Here was this tiny purple screaming baby with a head full of black hair. She was not at all how I had pictured her in my mind and she looked so scary at first that I actually thought something was really wrong with her. I’ve since learned that all newborns look like at first so the next time won’t be as jarring, but man it was intense.
Anel’s first sentence was, “She’s beautiful!” and he immediately teared up and said he had butterflies in his stomach from just looking at her. I desperately wanted to feel that, but I just didn’t. I couldn’t even call her by her name because she was so different from what I had expected. I realize that probably doesn’t make any sense, but it was how I felt at the time. And it didn’t feel good.
When we got home from the hospital, I just kept thinking “What have we done?” I was so scared and sad in those first few weeks despite the fact that I was surrounded by people who loved me my beautiful new baby, I felt incredibly alone in my own thoughts. I would find any excuse I could make to do something that didn’t involve her like running an errand or cleaning the kitchen, because that was all that would make me feel normal.
The other major symptom I had was that if we took her out of the house for a walk or a doctor’s appointment, I would panic. I used our very strict schedule as a crutch to focus on because it was the only thing I felt like I could control in a very out of control situation. When we left the house, we’d get off schedule, and it would throw me for a loop and I would shake and often cry.
I didn’t want to feel like that, and the guilt became overwhelming. I thought maybe I just wasn’t cut out to be a mom and I definitely thought that I wasn’t a good one. The guilt on top of everything else was probably the worst part. I beat myself up day after day, trying to make myself feel differently.
Here is a list of all my postpartum depression symptoms:
Little interest in being around my baby
No bond with my baby
Panic when she cried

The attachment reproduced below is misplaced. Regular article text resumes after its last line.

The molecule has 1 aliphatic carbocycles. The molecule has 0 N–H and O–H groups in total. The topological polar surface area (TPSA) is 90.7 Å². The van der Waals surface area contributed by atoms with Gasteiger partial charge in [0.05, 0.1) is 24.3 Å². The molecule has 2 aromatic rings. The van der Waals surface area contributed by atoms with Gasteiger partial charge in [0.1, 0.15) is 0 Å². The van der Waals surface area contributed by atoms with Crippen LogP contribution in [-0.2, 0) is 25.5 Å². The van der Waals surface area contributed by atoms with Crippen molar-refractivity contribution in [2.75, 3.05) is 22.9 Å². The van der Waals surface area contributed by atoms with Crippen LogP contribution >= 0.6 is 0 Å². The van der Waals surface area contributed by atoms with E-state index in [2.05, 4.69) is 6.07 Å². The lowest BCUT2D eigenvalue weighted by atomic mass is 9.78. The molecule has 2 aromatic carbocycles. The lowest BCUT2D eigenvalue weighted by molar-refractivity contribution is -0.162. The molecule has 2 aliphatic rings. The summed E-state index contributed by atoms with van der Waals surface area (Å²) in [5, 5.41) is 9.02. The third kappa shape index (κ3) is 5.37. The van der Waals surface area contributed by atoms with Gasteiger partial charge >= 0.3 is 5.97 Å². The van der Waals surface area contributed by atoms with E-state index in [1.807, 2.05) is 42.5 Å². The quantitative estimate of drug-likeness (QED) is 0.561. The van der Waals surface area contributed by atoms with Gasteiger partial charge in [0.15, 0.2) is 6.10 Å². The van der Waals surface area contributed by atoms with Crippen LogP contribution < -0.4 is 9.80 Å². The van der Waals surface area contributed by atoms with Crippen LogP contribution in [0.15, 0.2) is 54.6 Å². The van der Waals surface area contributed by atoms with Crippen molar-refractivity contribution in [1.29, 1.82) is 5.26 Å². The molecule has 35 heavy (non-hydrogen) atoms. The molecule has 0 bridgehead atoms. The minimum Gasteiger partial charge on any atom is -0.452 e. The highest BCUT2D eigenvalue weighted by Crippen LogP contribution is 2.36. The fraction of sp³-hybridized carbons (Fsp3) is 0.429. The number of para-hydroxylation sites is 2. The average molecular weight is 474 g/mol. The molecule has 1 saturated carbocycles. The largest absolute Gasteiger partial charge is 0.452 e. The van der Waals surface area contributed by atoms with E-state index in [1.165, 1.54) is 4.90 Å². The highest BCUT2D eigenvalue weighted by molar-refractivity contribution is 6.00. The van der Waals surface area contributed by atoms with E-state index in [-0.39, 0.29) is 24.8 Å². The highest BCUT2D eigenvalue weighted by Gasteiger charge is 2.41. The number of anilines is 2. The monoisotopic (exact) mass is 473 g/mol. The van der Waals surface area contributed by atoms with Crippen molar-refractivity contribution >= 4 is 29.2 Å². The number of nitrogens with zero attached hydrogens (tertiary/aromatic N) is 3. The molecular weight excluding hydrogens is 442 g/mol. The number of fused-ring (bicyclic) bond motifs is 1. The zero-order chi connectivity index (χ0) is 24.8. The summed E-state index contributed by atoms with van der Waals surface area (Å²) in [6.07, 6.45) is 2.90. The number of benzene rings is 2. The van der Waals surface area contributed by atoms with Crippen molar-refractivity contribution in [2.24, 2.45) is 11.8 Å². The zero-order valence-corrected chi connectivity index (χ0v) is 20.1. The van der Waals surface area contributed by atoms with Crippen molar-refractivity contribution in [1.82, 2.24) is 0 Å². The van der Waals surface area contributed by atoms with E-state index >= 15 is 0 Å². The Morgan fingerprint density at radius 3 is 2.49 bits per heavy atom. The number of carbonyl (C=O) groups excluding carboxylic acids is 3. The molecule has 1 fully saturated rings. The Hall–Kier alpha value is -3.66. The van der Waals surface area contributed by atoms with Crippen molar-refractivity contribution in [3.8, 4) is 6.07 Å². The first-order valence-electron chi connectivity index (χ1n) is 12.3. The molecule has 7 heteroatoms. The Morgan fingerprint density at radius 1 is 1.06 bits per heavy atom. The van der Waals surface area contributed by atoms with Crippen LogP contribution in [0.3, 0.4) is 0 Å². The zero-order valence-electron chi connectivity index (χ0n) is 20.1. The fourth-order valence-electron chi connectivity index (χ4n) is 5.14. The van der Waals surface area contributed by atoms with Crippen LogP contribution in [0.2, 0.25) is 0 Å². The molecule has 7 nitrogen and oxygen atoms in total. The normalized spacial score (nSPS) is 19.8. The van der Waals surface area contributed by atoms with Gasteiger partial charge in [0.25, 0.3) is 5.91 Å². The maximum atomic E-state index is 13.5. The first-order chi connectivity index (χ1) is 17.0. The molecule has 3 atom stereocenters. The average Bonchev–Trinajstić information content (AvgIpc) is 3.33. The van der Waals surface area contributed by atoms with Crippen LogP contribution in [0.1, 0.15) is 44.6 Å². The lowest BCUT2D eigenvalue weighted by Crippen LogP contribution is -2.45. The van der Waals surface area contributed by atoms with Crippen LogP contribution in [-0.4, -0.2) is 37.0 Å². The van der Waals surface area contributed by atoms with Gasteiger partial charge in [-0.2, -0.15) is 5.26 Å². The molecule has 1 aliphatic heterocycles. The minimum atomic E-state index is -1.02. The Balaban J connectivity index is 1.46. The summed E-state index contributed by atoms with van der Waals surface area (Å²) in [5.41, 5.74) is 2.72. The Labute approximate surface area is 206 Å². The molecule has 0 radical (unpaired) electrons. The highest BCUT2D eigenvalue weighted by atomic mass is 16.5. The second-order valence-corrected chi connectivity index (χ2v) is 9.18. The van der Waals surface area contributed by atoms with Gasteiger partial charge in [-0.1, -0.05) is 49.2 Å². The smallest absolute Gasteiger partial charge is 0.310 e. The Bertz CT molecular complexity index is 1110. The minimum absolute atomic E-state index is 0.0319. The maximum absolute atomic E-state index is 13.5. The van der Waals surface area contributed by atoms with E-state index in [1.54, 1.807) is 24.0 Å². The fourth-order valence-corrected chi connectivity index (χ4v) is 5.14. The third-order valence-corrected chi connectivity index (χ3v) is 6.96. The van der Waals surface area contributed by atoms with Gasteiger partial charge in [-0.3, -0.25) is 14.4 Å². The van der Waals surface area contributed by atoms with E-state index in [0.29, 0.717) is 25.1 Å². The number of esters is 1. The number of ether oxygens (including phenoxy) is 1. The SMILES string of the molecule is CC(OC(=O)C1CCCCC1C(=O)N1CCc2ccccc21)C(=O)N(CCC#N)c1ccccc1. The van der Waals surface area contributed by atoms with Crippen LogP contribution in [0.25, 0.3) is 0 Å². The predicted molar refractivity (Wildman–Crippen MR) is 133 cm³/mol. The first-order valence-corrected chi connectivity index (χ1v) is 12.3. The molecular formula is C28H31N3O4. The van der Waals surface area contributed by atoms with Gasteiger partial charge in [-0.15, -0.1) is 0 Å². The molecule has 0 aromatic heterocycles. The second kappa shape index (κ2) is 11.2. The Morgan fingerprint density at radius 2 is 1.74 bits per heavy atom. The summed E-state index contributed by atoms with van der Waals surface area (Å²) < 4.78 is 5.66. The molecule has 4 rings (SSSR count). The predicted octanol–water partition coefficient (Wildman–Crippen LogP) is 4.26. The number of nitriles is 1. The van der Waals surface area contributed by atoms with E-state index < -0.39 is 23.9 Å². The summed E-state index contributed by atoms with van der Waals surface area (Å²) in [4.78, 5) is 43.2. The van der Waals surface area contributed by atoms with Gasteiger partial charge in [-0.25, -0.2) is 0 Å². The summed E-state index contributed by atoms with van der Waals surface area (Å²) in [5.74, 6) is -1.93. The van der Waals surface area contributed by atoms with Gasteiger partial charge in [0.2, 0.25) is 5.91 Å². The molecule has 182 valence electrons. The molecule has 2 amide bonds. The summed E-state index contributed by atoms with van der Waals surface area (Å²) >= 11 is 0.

Panic when we got “off schedule”
Panic when we left the house with her
Tears every evening and in random spurts throughout the day
I felt most of this until I stopped breastfeeding. Once I weaned Amalia, everything changed. I guess my hormones balanced out or something because that’s when things really took a turn and I became a more confident and happy mom.
Since talking it through in therapy, I now understand that what happened to me was probably caused by a chemical change in my brain. I’m not a bad mom or an awful person. I’ve read a lot about PPD and PPA in the last few weeks and was surprised to find out that it affects 20% of new moms. I also know that if Anel and I are lucky enough to get pregnant again, I will most likely go on medication for PPD a few weeks before I’m due to prevent this from happening again.
When I think about how hard those first months were and how easily I could have fixed many of my problems, I am so angry at myself for not getting help when I really needed it. I was trying so hard to be a strong mom who could do it all, that I ended up being afraid to deal with the biggest issue at hand.
I love being Amalia’s mama. She is my little angel, and watching her thriving and happy now, validates that I’m doing a good job. But it breaks my heart that I couldn’t fully enjoy my first few months with her. It feels like I missed out on something. But it was a good lesson, and something that I can be aware of and work to prevent the next time around.
My advice for anyone who has just had a baby is to go with your gut on this. If something doesn’t feel right, but you’re too afraid to bring it up, go to a therapist or even talk to your OB or pediatrician about it. Most of them are trained to deal with new moms who have postpartum depression. Don’t be like me and hold it all in. Don’t be embarrassed. While it’s not “normal,” it’s very common and very treatable.
Here are some articles I read on PPD that I found to be helpful:
Mayo Clinic: Symptons, risk factors
Chrissy Teigen’s story in Glamour
WebMD: Research on what happens to a mother’s brain during PPD
Hitha on the Go: My friend Hitha shared her story beautifully.